Negative omega-3 fatty acid trial

A omega-3 fatty acid trial in MS #MSBlog #MSResearch

“A negative omega-3 or fish oil study in MS. What do you make of  this? Could this study have been a type 2 error, i.e. a false negative study? Clearly more work needs to be done to sort out the issue. Essential fatty acids are complex oils and there is a lot of science that needs to be explained.”

Torkildsen et al. ω-3 fatty acid treatment in multiple sclerosis (OFAMS Study): a randomized, double-blind, placebo-controlled trial. Arch Neurol. 2012 Aug;69(8):1044-51. 

OBJECTIVE: To investigate whether ω-3 fatty acids reduce magnetic resonance imaging (MRI) and clinical disease activity in MSers, both as monotherapy and in combination with interferon beta-1a treatment.

DESIGN: Multicenter, randomized, double-blind, placebo-controlled clinical trial conducted from 2004 to 2008.

SETTING: Thirteen public neurology departments in Norway.

PARTICIPANTS: MSers aged 18 to 55 years with active relapsing-remitting multiple sclerosis, with a disability score equivalent to 5.0 or less on the Kurtzke Expanded Disability Status Scale. Ninety-two MSers were randomized to ω-3 fatty acids (n = 46) or placebo capsules (n = 46).

INTERVENTIONS: Administration of 1350 mg of eicosapentaenoic acid and 850 mg of docosahexaenoic acid daily or placebo. After 6 months, all MSers in addition received subcutaneously 44 μg of interferon beta-1a 3 times per week for another 18 months.

MAIN OUTCOME MEASURE: The primary outcome measure was MRI disease activity as measured by the number of new T1-weighted gadolinium-enhancing lesions during the first 6 months. Secondary outcome measures included MRI disease activity after 9 months and 24 months, relapse rate, disability progression, fatigue, quality of life, and safety.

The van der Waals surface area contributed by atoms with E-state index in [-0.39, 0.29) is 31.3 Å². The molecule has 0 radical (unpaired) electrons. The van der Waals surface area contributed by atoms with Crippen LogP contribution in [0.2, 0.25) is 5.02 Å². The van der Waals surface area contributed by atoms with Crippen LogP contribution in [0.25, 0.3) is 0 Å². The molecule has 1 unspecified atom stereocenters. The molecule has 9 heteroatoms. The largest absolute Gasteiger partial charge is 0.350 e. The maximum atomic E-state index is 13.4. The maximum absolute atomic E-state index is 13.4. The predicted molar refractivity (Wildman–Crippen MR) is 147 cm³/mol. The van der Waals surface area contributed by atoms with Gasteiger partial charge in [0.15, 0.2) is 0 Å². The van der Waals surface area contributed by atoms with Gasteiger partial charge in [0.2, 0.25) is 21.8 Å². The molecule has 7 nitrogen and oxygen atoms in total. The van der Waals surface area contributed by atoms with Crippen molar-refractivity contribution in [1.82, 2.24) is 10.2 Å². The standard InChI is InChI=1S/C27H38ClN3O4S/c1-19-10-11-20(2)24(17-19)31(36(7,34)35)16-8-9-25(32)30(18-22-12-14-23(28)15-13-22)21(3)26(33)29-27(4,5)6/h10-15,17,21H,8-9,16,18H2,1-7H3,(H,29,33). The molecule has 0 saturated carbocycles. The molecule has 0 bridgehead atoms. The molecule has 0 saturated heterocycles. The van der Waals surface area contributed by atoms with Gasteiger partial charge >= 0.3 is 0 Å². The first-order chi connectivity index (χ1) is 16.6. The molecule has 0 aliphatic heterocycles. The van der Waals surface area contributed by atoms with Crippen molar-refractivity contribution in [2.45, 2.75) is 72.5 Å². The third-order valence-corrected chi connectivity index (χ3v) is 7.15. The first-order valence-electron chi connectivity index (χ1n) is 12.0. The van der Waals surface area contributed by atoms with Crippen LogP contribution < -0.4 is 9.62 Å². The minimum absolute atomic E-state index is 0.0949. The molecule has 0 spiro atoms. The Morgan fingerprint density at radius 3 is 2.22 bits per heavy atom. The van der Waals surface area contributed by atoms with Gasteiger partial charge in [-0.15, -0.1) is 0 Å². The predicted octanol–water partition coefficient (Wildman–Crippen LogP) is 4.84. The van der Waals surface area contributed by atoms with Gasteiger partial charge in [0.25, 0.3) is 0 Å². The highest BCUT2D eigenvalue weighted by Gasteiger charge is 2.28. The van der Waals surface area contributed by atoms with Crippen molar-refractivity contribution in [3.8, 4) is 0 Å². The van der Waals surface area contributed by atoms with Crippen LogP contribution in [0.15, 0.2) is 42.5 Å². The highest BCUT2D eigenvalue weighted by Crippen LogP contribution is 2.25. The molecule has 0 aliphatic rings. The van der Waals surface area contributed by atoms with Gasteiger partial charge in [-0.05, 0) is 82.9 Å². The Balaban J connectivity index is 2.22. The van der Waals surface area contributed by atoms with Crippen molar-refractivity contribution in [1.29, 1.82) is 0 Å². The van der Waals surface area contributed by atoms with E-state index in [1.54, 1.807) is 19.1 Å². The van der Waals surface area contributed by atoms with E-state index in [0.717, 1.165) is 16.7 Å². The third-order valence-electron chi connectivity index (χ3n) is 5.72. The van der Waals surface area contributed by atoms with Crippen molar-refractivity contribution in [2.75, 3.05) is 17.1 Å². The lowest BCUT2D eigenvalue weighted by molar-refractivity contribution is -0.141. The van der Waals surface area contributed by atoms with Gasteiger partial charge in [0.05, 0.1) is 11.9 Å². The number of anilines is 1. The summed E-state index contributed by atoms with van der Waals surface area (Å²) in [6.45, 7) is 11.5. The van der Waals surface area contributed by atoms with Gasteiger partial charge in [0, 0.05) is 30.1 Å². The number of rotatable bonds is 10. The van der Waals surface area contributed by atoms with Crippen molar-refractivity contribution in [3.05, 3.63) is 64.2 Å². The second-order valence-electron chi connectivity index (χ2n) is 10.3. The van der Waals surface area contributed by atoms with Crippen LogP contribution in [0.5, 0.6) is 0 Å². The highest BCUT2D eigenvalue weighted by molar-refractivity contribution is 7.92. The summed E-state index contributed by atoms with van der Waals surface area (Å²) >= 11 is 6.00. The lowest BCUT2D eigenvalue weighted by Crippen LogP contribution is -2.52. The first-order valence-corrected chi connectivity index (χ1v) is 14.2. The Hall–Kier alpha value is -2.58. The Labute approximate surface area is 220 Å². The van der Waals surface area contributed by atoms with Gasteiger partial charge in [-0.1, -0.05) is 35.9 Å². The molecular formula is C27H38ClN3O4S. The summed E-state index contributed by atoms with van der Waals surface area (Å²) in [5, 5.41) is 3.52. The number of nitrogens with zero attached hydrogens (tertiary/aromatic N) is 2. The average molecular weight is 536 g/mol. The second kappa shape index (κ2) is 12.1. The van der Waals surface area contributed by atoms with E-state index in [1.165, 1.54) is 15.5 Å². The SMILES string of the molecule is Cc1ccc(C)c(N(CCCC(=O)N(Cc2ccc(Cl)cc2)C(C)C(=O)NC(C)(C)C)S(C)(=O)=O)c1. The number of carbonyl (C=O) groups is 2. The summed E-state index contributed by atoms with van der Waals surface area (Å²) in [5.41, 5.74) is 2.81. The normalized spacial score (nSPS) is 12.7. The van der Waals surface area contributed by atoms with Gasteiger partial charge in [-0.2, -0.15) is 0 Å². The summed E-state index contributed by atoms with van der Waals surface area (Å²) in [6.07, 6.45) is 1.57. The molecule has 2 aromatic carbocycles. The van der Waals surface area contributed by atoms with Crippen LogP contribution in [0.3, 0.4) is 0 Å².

RESULTS: The cumulative number of gadolinium-enhancing MRI lesions during the first 6 months were similar in the ω-3 fatty acids and placebo groups (median difference, 1; 95% CI, 0 to 3; P = .09). No difference in relapse rate was detected after 6 (median difference, 0; 95% CI, 0 to 0; P = .54) or 24 (median difference, 0; 95% CI, 0 to 0; P = .72) months. The proportion of MSers without disability progression was 70% in both groups (P > .99). No differences were detected in fatigue or quality-of-life scores, and no safety concerns appeared. Serum analyses of fatty acids showed an increase in ω-3 fatty acids (mean difference, 7.60; 95% CI, 5.57 to 7.91; P < .001) in the MSers treated with ω-3 fatty acids compared with the placebo group.

CONCLUSION: No beneficial effects on disease activity were detected from ω-3 fatty acids when compared with placebo as monotherapy or in combination with interferon beta-1a. Magnetic resonance imaging disease activity was reduced as expected by interferon beta-1a. 

TRIAL REGISTRATION: Identifier: NCT00360906.

About the author

Prof G

Professor of Neurology, Barts & The London. MS & Preventive Neurology thinker, blogger, runner, vegetable gardener, husband, father, cook and wine & food lover.


  • Could it be the trial wasn't long enough to see effects? Not sure you'd expect to see any difference on relapse rate but done for longer might see something on progression but effects likely to be subtle anyway.

  • What was the placebo? Also, perhaps w3's have a benefit when recovering from a relapse (remyelinating), how many relapses were there?

  • The placebo was corn oil in capsules. The Omega 6 to Omega 3 ratio is 49:1 in corn oil so a very low level of omega 3.
    A total of 65 relapses were recorded in 37 patients throughout the study period. There was no difference between the ω-3 fatty acids and placebo groups in number of relapses during the first 6 months of treatment or after 24 months. The proportion of relapse-free patients was 78% in the ω-3 fatty acids group and 82% in the placebo group after 6 months and 57% in the ω-3 fatty acids group vs 58% in the placebo group after 24 months.

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